• Flooding continues in Thailand

    Flooding continues in central Thailand and is becoming more widespread in the Bangkok Metropolitan area. It is unknown how long these conditions will persist. Water levels are dropping in most other parts of Thailand that have been flooded. As a purely precautionary measure, U.S. citizens assigned to the Embassy who live approximately 12 kilometers north of central Bangkok in Pakred District, Nonthaburi Province have the option of relocating for a few days to central Bangkok, should they wish to do so. Extensive flooding in Thailand, especially in Central Thailand between Bangkok and Sukhotai, has caused considerable damage and loss of life. In many flooded areas, surface transportation has either been suspended or diverted around those areas. Portions of highways are closed and bus and train services linking Bangkok with points to the north are suspended and some routes to the northeast have been diverted.

    Since the situation is changing rapidly, we recommend that you monitor local media sources. We are posting general information, guidance about the flood situation, and resources for U.S. citizens on our website at: http://bangkok.usembassy.gov/flood_information.html and on the Embassy Facebook page: http://www.facebook.com/usembassybkk...39229522811253. Updated notifications with information for U.S. citizens are available via Twitter at @ACSBKK.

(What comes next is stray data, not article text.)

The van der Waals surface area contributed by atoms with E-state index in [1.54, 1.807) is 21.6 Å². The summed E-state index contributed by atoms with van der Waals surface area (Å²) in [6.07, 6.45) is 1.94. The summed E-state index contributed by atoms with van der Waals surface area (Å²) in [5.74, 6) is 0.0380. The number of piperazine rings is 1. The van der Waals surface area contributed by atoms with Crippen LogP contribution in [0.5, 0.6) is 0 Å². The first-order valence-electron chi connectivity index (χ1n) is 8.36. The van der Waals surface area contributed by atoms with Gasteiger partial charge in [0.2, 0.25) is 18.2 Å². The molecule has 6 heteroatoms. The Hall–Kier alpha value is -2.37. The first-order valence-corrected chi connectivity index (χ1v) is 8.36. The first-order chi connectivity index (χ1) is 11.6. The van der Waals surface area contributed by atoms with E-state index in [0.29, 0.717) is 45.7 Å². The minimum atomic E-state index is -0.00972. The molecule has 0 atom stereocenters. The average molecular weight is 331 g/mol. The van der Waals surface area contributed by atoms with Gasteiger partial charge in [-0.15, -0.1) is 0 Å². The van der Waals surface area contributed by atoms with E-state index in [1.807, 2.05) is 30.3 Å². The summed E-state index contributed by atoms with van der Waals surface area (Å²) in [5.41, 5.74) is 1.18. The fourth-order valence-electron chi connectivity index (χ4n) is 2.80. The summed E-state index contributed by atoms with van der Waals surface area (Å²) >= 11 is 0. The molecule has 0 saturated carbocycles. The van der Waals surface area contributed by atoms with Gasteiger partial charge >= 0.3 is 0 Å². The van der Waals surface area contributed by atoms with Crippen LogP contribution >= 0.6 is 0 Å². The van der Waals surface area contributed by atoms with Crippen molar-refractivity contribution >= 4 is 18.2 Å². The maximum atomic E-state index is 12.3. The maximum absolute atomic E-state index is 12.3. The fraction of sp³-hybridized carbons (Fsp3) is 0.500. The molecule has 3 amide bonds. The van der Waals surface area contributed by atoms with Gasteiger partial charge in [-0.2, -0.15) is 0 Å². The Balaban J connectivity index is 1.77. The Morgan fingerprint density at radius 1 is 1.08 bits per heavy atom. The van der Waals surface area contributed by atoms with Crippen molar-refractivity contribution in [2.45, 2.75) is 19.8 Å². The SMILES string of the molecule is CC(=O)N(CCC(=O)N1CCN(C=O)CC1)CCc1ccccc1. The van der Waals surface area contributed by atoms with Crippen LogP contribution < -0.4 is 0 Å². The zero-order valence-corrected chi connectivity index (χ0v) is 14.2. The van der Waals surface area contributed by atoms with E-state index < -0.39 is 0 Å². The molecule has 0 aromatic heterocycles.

If you live within the Bangkok Metropolitan area and are affected by the flooding and need urgent assistance, contact the Bangkok Metropolitan Administration's flood hotline at 1555. If you live elsewhere, contact the Thai Government's English-speaking Tourist Police, who can be reached nationwide by dialing 1155. For general information you can contact the Government Call Center at 1111 ext. 5. For Thai speakers, there are hotlines for trains: 1690; buses: 1490; highway: 1586, 1784; and 1146 for local roads; highway police: 1193, and emergencies: 191. You can see the Thai Meteorological Department's weather forecasts and warnings at its website, www.tmd.go.th/en/. On Twitter, unverified flood information provided by members of general public is tracked with #ThaiFloodEng.
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